So Blair and the police tried to ratchet up fear about future acts of terror while some in the media exploited the grief of those affected by a past act of terror, for the political end of undermining liberty and rewriting the rules of the criminal justice system. They deserved more than a bloody nose for such a cynical enterprise.

Yet their critics in parliament and in much of the media responded, not by slating Blair for attacking freedom, but by arguing that his proposals were impractical and might even have the adverse effect of inflaming terrorism. Tory leader Michael Howard told Channel 4 News that he voted against the 90-day measure on the grounds that if we lock up innocent people they might become so disgruntled that they do something dodgy upon their release. Presumably he voted for the 28-day measure because he thinks a 28-day lock-up is not so severe that it will allow disgruntlement to become blind hatred and possibly terrorism. A similar argument was made by Fahad Ansari of the Islamic Human Rights Commission at a debate at the London School of Economics on Tuesday night, who asked: ‘If we send someone away for 90 days, are they going to feel part of this country or are they going to be tempted towards violence?’

Others argued against the 90-day measure on the grounds that there is insufficient evidence to show that the power to detain a suspect for three months would have prevented 7/7 or will prevent future acts of terror. As veteran civil liberties lawyer Gareth Peirce argued, MPs ‘ought to treat with extreme caution the “dossiers” prepared to support 90-day detentions’. ‘Don’t be duped by yet another dodgy dossier’, said Peirce (4). It was like a re-run of the debate (for want of a better word) about Iraq: just as that was a legalistic spat over evidence rather than a heated clash over the rights and wrongs of invading a sovereign state, so the debate about 90-day detentions focuses on whether the evidence does or doesn’t show that they will prevent terrorism, rather than on questions of freedom and liberty.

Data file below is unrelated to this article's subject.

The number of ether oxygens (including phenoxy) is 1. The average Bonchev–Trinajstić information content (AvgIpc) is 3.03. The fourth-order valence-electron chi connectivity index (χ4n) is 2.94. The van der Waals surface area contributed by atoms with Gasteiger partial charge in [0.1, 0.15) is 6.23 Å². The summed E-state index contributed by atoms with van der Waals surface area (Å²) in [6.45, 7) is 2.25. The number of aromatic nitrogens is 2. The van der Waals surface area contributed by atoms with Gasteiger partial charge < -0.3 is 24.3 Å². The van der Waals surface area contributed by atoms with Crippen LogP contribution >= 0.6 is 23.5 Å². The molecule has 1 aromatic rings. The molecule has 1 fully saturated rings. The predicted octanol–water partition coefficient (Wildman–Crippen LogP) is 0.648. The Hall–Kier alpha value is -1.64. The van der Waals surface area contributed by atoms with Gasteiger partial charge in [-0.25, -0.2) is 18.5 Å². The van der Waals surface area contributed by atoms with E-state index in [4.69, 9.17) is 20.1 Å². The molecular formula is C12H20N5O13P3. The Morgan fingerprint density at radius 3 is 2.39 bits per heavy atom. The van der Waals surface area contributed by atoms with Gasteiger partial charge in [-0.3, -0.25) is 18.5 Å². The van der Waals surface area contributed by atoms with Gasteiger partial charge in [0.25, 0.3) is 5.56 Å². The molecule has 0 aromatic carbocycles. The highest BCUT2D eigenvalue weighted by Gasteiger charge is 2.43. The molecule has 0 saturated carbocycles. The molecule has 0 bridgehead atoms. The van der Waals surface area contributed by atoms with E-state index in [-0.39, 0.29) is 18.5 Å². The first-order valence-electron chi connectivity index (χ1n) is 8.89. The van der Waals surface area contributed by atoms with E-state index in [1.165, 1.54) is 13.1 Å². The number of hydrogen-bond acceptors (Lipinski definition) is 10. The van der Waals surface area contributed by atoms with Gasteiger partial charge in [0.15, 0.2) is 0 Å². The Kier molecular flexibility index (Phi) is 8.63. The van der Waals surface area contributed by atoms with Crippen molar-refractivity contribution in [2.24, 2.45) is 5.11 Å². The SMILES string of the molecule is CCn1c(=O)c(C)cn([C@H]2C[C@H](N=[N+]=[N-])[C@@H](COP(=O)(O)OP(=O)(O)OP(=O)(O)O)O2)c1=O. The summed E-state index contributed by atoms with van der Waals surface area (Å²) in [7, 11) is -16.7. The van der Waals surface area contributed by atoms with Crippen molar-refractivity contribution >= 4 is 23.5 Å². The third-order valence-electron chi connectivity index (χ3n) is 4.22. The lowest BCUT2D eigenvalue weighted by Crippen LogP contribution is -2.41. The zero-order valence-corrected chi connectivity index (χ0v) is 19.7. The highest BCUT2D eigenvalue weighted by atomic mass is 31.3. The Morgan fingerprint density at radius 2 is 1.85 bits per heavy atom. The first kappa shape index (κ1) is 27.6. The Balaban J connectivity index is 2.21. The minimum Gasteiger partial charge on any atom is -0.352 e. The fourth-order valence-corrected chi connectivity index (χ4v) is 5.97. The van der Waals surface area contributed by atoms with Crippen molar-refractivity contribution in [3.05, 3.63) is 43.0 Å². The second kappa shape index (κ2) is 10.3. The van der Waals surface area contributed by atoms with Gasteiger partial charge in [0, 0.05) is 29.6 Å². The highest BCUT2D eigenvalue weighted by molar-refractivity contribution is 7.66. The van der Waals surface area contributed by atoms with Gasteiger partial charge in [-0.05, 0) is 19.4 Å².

In effect, the government’s opponents play the same cynical game as the government. Where Blair and co claim that there will be more terror unless we bring in harsh measures, their opponents say there will be more terror if we bring in harsh measures (because we’ll piss people off to such an extent that they will run to the arms of Osama bin Laden). Where Blair says people will be harmed, possibly even injured or killed, unless the state has the right to lock up suspects for 90 days, his opponents say that the real harm will be to those innocents who end up in a cell for 90 days. Both sides try to outbid each other in the fear and terror stakes.

And both sides have exploited the victims of 7/7 to back their arguments. Indeed, the big splash on John Tulloch in the Guardian’s G2 section today can be seen as a cynical reversal of what the Sun did: where the Sun put words in Tulloch’s mouth, the Guardian reveals that Tulloch – who it turns out is a professor of media studies – in fact is angrier with political leaders than he is with the bombers who injured him: ‘I see the bombers as victims of greater forces.’ (5) Of course, the Sun’s front page was journalism at its most scurrilous and the Guardian front page is actually based on an interview – but both sides seem to be summoning up the assumed moral authority of the victims of 7/7 to make their points on the Terror Bill.

What about liberty? It may well be true that detaining someone for 90 days will damage his or her psychological health, and that there is no evidence to show that such lengthy detentions will prevent another 7/7; by the same token, Blair might have a point when he says that locking up some weirdo who spends his days on ILoveBinLaden.com and reads books on how to make bombs might potentially prevent an act of terror. But none of these is a convincing argument either for or against so seriously undermining the fundamental principles of law.